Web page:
And sometimes that is ethically minded and sometimes it is just the exercise of a practical monopoly that person enjoys. But that also means that this huge, this myriad of cultural heritages ends up getting lost or less shared and what we are engaging with at the moment and most remains images, even though technically, and it will be more and more so the case going forward, there’s no reasons why we couldn’t access sound and moving images as well as we are accessing digitized stills.
Ed: Right. And we’re just starting to see with the whole Nefertiti bust situation being applied to 3D models of physical objects as well.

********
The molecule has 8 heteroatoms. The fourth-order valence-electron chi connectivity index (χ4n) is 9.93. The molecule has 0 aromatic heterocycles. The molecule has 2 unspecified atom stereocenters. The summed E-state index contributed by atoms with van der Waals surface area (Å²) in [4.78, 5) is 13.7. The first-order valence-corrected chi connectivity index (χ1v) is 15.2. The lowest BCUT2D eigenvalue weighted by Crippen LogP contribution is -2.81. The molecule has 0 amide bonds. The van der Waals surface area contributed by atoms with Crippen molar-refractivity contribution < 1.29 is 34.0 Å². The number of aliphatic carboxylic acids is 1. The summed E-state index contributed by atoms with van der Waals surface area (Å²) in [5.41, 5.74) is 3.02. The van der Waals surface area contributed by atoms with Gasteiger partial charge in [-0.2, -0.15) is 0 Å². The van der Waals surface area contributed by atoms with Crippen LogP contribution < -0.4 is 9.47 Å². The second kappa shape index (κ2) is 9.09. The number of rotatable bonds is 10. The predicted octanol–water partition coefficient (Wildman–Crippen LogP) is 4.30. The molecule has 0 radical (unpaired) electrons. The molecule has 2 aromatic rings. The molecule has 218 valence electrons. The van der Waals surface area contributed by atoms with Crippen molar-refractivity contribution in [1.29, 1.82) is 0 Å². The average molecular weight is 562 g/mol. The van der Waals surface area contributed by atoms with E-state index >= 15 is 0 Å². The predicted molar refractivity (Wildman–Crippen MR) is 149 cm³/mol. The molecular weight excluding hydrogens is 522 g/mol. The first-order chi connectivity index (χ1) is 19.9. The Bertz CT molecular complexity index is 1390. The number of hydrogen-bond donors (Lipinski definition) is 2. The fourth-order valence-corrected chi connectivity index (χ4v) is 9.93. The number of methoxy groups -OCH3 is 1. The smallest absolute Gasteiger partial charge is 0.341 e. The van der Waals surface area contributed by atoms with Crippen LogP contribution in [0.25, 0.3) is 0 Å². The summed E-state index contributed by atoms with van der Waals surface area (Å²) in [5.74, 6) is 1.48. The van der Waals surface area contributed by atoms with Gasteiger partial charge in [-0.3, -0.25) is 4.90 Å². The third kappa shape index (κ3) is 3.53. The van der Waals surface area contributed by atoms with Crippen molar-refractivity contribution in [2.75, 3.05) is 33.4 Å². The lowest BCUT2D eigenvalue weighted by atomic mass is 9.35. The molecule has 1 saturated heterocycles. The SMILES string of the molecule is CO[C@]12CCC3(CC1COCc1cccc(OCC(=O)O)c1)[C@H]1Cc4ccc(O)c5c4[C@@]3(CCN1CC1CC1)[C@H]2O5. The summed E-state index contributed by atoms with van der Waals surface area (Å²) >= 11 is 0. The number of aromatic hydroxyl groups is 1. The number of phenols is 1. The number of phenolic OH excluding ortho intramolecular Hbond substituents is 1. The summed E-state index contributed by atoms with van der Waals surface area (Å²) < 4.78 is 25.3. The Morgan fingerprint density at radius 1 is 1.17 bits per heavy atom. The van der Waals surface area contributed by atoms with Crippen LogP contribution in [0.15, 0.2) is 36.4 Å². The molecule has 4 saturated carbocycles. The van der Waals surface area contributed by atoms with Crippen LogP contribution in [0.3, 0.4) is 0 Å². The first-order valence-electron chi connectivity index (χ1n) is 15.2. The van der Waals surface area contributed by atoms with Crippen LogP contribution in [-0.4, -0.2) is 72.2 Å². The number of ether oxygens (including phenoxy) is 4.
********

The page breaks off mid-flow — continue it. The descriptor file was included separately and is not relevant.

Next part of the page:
Mathilde: The response from French institutions as it has been recorded and captured in the press has been very negative and very much sort of defensive, on defensive, explaining that no … The report came across as wanting to empty museums, especially Parisian or Paris space museums, of their collections. And then similar sort of conversations and arguments were also very present in the British press around the fact that again, British or French museums were sometimes best placed or best equipped to look after and take care of African cultural heritage derived from the colonial era. On the whole, what came across in the press from museums look like a big pushback against the report for various reasons, practical, political and so forth. However, if we talk to colleagues within the museum sector and beyond, the response has been, we’re very much behind the report. It’s great. Finally a breath of fresh air, finally an attempt to put that debate seriously back on the agenda and up to date and going for a natural, true and practical form of decolonization of the museums.